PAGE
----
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Force Magazine

Light at the End of the Tunnel

The LCA programme continues to notch up developmental milestones

By Atul Chandra

As the Light Combat Aircraft (LCA) programme slowly builds the momentum on the Tejas Mk1 for the Indian Air Force (IAF) and LCA Navy Mk1 for the Indian Navy (it is yet to name the aircraft), development of the Mk2 variants is where the focus must shift for the Aeronautical Development Agency (ADA), while Hindustan Aeronautics Limited (HAL) tackles ramping up production for speedy induction of the LCA Mk1 variants into service.

Much has been achieved in the programme but the fact remains that both the IAF and Indian Navy (IN) are clear that only the LCA Mk2 will meet their requirements for a modern fighter aircraft. When asked to comment on the Tejas Mk1 and Mk2, AVM Manmohan Bahadur (retd), distinguished fellow at the Centre for Air Power Studies, says, “The IAF has clarified that Tejas Mk1 does not meet the operational requirement of the IAF and that only two Sqns would be inducted – this is with the hope that the Mk2 would fulfil its promise.”

The delay in the Tejas will severely impact IAF plans to maintain its declining force levels as the service begins the process of phasing out its MiG-21s and MiG-27s from next year. Fourteen squadrons of the abovementioned types are to be retired over the next 10 years but it will take at least two decades (if not more) for the IAF to receive 14 squadrons of the Tejas in both Mk1 and Mk2 variants! The IAF was to have inducted two squadrons of the Tejas Mk1 in the 12th plan period (2012-2017) and six squadrons of the Mk2 in the 13th plan (2017-2022). Air Marshal Phillip Rajkumar (retd) who retired as Programme Director LCA in 2001 and was instrumental in setting up the National Flight Test Centre (NFTC) told FORCE magazine that he expects “the production order of 20 Tejas Mk1 for the IAF to be completed by 31 March 2019”, adding that “a follow on order for 20 more would be delivered by 31 March 2021”.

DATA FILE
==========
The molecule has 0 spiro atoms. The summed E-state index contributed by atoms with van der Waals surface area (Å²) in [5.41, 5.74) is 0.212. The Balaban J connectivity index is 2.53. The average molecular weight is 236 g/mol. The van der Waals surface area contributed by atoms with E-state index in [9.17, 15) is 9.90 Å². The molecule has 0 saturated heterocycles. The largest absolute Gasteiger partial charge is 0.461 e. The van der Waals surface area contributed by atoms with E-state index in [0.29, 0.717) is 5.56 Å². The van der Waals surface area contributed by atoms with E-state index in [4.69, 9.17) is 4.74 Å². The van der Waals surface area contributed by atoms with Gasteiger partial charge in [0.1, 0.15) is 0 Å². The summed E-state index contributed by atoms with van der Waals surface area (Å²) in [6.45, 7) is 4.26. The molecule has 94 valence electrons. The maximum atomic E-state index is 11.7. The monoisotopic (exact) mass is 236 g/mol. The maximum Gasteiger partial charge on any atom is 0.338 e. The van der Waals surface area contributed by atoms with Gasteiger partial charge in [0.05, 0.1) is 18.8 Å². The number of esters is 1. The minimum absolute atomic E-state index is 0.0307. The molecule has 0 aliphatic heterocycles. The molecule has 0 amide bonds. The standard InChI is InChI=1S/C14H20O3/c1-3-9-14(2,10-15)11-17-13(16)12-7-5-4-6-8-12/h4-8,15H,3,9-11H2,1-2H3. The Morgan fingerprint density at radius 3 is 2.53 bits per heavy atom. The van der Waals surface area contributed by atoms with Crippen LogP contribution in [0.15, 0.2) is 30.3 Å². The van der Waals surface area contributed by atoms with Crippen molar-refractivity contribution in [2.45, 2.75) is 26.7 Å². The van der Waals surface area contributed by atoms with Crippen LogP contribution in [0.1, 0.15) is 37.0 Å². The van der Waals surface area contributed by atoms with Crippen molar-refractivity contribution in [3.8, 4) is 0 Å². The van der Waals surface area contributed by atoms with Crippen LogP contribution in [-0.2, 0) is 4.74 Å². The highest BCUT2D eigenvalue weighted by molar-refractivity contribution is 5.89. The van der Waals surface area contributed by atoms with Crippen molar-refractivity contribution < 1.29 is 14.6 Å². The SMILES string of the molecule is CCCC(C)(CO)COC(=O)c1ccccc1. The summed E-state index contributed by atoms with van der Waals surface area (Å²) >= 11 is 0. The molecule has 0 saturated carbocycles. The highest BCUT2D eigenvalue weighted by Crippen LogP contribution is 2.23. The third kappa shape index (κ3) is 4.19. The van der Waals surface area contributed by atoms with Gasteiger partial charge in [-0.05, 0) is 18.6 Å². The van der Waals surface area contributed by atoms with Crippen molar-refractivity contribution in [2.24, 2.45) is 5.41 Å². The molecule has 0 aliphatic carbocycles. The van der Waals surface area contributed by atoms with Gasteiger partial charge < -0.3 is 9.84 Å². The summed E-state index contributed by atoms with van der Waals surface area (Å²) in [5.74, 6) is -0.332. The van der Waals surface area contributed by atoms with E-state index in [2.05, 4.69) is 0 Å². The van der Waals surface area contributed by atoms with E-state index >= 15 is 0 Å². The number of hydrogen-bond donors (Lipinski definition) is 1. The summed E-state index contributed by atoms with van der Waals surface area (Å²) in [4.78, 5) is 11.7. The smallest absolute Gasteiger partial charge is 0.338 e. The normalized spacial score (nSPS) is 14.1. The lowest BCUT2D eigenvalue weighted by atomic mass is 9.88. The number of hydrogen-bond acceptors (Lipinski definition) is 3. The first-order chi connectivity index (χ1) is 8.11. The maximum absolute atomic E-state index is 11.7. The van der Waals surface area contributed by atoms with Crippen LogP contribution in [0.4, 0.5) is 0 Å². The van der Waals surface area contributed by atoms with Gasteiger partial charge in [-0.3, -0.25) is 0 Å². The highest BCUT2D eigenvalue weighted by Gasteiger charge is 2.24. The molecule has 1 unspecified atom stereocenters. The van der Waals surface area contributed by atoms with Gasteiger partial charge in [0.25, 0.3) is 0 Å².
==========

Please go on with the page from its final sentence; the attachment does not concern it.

Final Operational Clearance (FOC) has been delayed by a year and is now expected to be finally achieved by the end of this year. Despite the delays, obtaining the FOC for the Tejas Mk1 will be an event of special significance. The FOC version of the Tejas will have more than useful combat capability with the addition of another close combat missile (CCM) in Rafael’s fifth generation Python 5 along with the R-73 paired to an Elbit helmet mounted display and sight (HMDS), a 23 mm cannon (GSh-23), in-flight refuelling capability and ability to carry a LITENING airborne targeting and navigation pod and laser guided munitions already available as per the Initial Operational Clearance II (IOC-II). The integration of a Beyond Visual Range Air to Air Missile (BVRAAM) ‘Derby’ for the Tejas is unlikely to prove problematic as the radar (Elta EL-2032) is also from Israel, hence integration and testing should be smooth. The same combination is in service on the IN Sea Harrier’s which were upgraded as part of the Limited Upgrade Sea Harrier (LUSH). The Astra BVRAAM will also be available for the Tejas once development work on the missile is complete.


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